While his latest merengue-tinged hit, Suavemente, once again reached the top of the charts in France, the Algerian singer and rapper Soolking was on tour in North America, to win over a new audience. After years of success on both sides of the Mediterranean, the time had come to cross the Atlantic and sample venues like the Apollo Theater in New York.

“I never thought that one day in my life I was going to come and sing here. There, I’m here and frankly, I like it, “savored Soolking, during an interview with AFP behind the scenes of the legendary hall in Harlem where he performed on Friday May 13, putting his steps in those of Billie Holiday, Aretha Franklin and James Brown. “It’s a mythical hall like us in Paris, the Olympia. There have been many legendary artists who have performed [there]. So it’s an honor for me and it’s cool. I’m happy,” he added.

At 32, the native of the suburbs of Algiers continues to ignore borders, his artist name comes from a character in the manga series One Piece, and who had known success in 2018 thanks to Guerrilla, a piece inspired by his galley of sans-papiers.

Two albums and several hits later, including La Liberté, one of the anthems of the Algerian street in revolt against its power, Soolking took a new step this spring with a North American tour, which took him from Montreal to Washington via Chicago and New York.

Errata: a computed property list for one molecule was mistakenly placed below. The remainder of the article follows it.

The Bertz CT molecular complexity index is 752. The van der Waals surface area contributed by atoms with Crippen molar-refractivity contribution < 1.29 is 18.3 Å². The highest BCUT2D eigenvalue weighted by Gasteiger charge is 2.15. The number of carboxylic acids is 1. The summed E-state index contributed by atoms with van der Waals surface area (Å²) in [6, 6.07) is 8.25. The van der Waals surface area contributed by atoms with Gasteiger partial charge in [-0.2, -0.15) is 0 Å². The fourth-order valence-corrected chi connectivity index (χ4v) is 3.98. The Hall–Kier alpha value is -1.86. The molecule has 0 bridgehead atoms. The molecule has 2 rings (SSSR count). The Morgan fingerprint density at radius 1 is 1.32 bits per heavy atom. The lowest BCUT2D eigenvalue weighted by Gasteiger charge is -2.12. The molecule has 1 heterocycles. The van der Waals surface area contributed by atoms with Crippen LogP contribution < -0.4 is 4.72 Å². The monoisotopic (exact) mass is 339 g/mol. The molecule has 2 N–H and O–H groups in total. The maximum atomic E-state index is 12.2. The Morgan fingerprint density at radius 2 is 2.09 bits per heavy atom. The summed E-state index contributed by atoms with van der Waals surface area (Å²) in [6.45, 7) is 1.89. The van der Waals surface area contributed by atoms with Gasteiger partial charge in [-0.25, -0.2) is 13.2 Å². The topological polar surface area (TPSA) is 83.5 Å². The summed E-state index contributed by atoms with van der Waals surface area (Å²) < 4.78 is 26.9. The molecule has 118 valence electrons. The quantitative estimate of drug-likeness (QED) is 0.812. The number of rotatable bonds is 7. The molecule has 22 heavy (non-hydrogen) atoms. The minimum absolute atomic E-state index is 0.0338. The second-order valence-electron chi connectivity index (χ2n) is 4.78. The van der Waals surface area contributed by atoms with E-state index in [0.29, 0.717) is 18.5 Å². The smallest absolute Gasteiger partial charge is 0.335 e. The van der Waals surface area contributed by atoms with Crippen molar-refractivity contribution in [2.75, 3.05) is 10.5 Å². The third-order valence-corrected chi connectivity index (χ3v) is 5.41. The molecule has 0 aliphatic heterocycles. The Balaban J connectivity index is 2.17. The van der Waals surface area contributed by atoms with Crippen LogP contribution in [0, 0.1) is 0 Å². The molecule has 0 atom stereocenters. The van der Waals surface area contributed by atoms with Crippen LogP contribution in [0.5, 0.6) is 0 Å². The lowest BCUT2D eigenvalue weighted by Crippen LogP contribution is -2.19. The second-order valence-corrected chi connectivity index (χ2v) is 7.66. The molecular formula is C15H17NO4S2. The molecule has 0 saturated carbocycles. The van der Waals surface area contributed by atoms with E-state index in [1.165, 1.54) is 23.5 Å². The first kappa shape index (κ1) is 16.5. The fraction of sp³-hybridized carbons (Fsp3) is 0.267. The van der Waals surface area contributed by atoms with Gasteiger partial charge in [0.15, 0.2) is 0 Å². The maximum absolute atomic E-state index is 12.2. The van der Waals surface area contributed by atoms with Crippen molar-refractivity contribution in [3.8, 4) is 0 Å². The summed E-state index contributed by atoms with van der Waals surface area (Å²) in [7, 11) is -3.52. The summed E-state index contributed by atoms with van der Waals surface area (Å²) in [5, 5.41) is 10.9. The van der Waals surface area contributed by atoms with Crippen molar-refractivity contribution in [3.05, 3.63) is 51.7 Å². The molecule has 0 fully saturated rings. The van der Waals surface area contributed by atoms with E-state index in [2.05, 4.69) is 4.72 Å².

“He represents Algeria”

“It doesn’t matter which country I’m listening to”, underlines the singer with multiple inspirations, between hip-hop, raï and Latin music, and who wants first of all “to seek out the human being, since music above all is is feeling. In my home country, I have people who listen to me and I have people who don’t listen to me.”

At the Apollo Theater, in front of a crowd of fans dancing, singing and waving Algerian flags, Soolking seemed to be playing from home. “It’s just great to see someone from our country having their name in the spotlight in New York,” enthuses 26-year-old Sarah Hammadi, who came with three cousins ​​from neighboring New Jersey. “It’s amazing, he represents Algeria,” she applauded.

One of her cousins, Dilia, 18, feels like she has “come home”. “He is such an icon in our country (…). It’s heart-warming,” she rejoices.

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